Current Projects: Seaside Park Trails Restoration Plan
Seaside Park was originally laid out in 1895. By 1902 a playground had been installed and in 1906 through 1947, additional land was acquired to expand the Park. It now consists of 33.7 acres of which we estimate about 20 are forested with trails. We also estimate there are about 4,000 feet of trails.
With approval of the Recreation and Parks Department, work started in September of 2010. As of September of 2012, all of the work of the Phase 1 and 2 plans has been completed.
Vegetation along all trails has been cleared, making walking easier and lowering the chance of picking up ticks. One meadow area has been cleared of tree seedlings and mowed. Native trees and shrubs have been planted where alien invasive plants were removed. A section of one trail has been relocated to make it easier to use during the winter. With the help of the Boy Scouts, a major section of a trail has been drained and rebuilt to eliminate the regular build-up of mud.
Future Trails Committee Goals
Protect views from knoll overlooking Marblehead Harbor with selective vegetative trimming and restoration of grassy areas. Improve trail entrance signage.
Restore the one remaining muddy trail section.
Maintain and/or improve vegetative screening with neighboring houses.
Restore small pond(?).
Current Projects: Harbor Glade
Follow the old railroad bed from Marblehead center toward Salem and you will eventually arrive at a point where the rail bed begins to arc to the left to follow the shore of Salem Harbor. Look to the right and you will see an open area. Maps of a century ago gave this location the name, “The Pines.” Today, with hardly any pines growing in the area, it seemed more appropriate to give the spot a more descriptive name, and so we call it Harbor Glade.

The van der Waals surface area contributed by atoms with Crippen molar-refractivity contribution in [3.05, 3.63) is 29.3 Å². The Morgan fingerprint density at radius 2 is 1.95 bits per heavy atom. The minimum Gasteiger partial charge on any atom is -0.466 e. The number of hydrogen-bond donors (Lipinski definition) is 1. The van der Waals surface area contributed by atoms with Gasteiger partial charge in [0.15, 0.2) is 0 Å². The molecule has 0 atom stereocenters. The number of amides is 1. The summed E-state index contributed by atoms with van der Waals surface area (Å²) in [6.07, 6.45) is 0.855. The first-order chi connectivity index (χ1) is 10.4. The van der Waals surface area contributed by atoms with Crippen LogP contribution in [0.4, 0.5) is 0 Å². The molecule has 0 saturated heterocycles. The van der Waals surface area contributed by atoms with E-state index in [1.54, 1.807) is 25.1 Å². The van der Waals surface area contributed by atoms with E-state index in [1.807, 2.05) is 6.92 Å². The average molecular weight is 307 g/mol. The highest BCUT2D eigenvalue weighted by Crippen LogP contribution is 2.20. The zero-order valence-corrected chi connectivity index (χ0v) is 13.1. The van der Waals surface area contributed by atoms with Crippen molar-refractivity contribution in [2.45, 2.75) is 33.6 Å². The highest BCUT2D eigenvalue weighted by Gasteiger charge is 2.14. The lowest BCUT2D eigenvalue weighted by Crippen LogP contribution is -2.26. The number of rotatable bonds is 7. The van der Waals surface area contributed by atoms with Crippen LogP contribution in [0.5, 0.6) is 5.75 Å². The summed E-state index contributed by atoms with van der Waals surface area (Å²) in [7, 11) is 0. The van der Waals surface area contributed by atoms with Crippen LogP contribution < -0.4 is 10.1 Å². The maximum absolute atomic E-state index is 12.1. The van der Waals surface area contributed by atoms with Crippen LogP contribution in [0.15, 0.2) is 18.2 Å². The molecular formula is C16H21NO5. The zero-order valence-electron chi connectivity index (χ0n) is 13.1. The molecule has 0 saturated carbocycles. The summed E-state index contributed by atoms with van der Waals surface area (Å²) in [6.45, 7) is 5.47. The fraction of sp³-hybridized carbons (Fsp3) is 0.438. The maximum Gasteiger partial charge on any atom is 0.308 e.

A glade is quite simply an open space in a forest. This particular space, used for many years by Boy and Girl Scouts for camping exercises and by others as a quiet resting spot overlooking the harbor, was becoming overgrown with alien invasive plants, reducing its openness. Further, both the surrounding woods and, more recently, the open grassy area were becoming beds of native poison ivy. An old stone wall had crumbled, its rocks scattered around the grounds. The one existing trail from the old rail bed to the harbor shore has become eroded as heavy rains wash down its surface.
With permission from Marblehead’s Conservation Commission, and with financial support from the Coolidge Fund the Trails Committee of the Marblehead Conservancy has undertaken a project to restore this lovely area. In 2012, the plan is to clear back the invasives, remove poison ivy from areas used for passive recreation, rebuild the stone wall, and begin some re-planting with native shrubs and trees. Existing holes in the open area will be filled and buried trash removed. The open area will be enlarged somewhat and re-planted with native grasses. In 2013, water bars will be placed in the existing trail to the water’s edge to slow erosion. A new path will be created in a horse shoe – shape that will begin and end on the existing trail.
The massive oak seen in the photo alongside the trail and two black cherry trees died a few years ago and have been dropping limbs over the winters. Normally we would leave the tree as a habitat for wildlife, but these a hazard to visitors. Our current plan is to take these trees down but to save a stump of the large oak as a seat.
A later project will deal with the deep erosion of the shoreline caused by water running down the entrance trail.